As U.S. Rep. Kathy Castor, D-Florida, fights for the implementation of an amendment to the College Cost Reduction Act that would restore funding to Upward Bound (UB) programs at universities throughout the nation – including USF, Florida A&M University and the University of Florida – one can’t help wondering: Why did the Department of Education (DOE) cut these funds in the first place?
According to an article in the Tallahassee Democrat, these cuts are tied to two words – “Absolute Priority.” The words title a list of mandates the DOE now requires recipients of UB funding to meet. These mandates include a requirement to recruit only ninth and 10th grade students, a requirement that 1/3 of recruits be at “high risk of academic failure” – defined by the DOE as a student who fails No Child Left Behind tests or has a GPA below 2.5 – and a requirement that programs recruit twice as many students as they can actually provide services for.
Such sweeping changes contain a certain illogic in their own right, but are especially baffling in that they are intended to modify a program that has existed for nearly 40 years without significant alteration. The UB program was implemented in 1968 “to motivate and prepare” low-income students for college as part of the War on Poverty. With one exception, these new mandates do nothing to improve that effort.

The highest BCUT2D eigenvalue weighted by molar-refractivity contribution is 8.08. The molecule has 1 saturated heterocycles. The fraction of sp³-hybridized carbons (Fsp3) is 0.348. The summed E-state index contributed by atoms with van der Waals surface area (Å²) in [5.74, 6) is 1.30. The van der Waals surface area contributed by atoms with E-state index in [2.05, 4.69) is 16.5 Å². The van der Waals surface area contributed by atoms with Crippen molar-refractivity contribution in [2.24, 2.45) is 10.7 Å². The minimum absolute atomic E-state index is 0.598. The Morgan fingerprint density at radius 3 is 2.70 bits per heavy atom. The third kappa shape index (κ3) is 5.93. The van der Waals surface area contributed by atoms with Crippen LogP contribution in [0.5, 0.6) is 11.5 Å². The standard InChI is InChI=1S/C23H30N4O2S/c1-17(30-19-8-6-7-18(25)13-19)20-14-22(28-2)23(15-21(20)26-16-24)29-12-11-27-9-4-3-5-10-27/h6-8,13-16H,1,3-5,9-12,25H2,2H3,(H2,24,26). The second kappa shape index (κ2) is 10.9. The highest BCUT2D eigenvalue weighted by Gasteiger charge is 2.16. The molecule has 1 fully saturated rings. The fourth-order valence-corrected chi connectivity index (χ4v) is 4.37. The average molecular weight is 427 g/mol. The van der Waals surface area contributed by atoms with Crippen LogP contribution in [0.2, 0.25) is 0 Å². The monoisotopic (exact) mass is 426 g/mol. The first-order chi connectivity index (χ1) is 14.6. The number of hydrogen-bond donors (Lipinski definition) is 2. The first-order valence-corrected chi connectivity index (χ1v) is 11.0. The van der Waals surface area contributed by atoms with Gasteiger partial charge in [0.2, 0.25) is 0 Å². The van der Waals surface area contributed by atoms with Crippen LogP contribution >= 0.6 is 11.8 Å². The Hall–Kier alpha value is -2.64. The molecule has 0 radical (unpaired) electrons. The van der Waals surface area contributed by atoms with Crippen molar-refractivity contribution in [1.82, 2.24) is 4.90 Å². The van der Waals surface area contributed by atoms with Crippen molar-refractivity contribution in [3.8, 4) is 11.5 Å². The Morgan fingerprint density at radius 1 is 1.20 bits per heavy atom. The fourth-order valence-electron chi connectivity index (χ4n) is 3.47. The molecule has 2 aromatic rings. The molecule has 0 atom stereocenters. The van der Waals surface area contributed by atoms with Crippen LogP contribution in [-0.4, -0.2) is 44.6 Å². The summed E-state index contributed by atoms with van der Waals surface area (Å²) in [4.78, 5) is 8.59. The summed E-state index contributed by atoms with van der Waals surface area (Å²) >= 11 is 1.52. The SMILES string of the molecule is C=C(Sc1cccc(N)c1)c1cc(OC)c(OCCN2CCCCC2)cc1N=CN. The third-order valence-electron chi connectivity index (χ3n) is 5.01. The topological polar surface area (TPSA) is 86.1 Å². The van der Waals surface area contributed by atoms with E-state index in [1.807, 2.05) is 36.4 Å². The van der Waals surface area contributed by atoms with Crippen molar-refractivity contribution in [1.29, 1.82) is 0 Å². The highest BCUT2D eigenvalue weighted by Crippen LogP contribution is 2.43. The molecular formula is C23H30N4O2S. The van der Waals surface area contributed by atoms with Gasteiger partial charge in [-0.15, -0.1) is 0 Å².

Even that exception – the mandate to recruit only ninth and 10th grade students – is questionable. Though the program is likely more effective to those that spend the most years in it, barring 11th graders the program formerly admitted seems limiting, as many students first become serious about college at this grade level.
The remaining mandates don’t even manage to have questionable value. Requiring programs to recruit a large percentage of “high risk” students limits available space for low-income students who are striving and succeeding academically, but may still need assistance in attaining higher education.
Meanwhile, the requirement for programs to recruit twice as many students as they can actually serve is nearly inhuman – its intent is to allow federal evaluators to compare the success of those rejected from the program for space reasons to those who are admitted in order to gauge the program’s value. Such maneuvering is simply cruel to hopeful students, no matter how useful the data it provides would be.
Though restoring UB funding to universities that lost it is an admirable goal, it is only a temporary solution. If UB is to be brought back to its original intent, Absolute Priority must be revoked – effective immediately.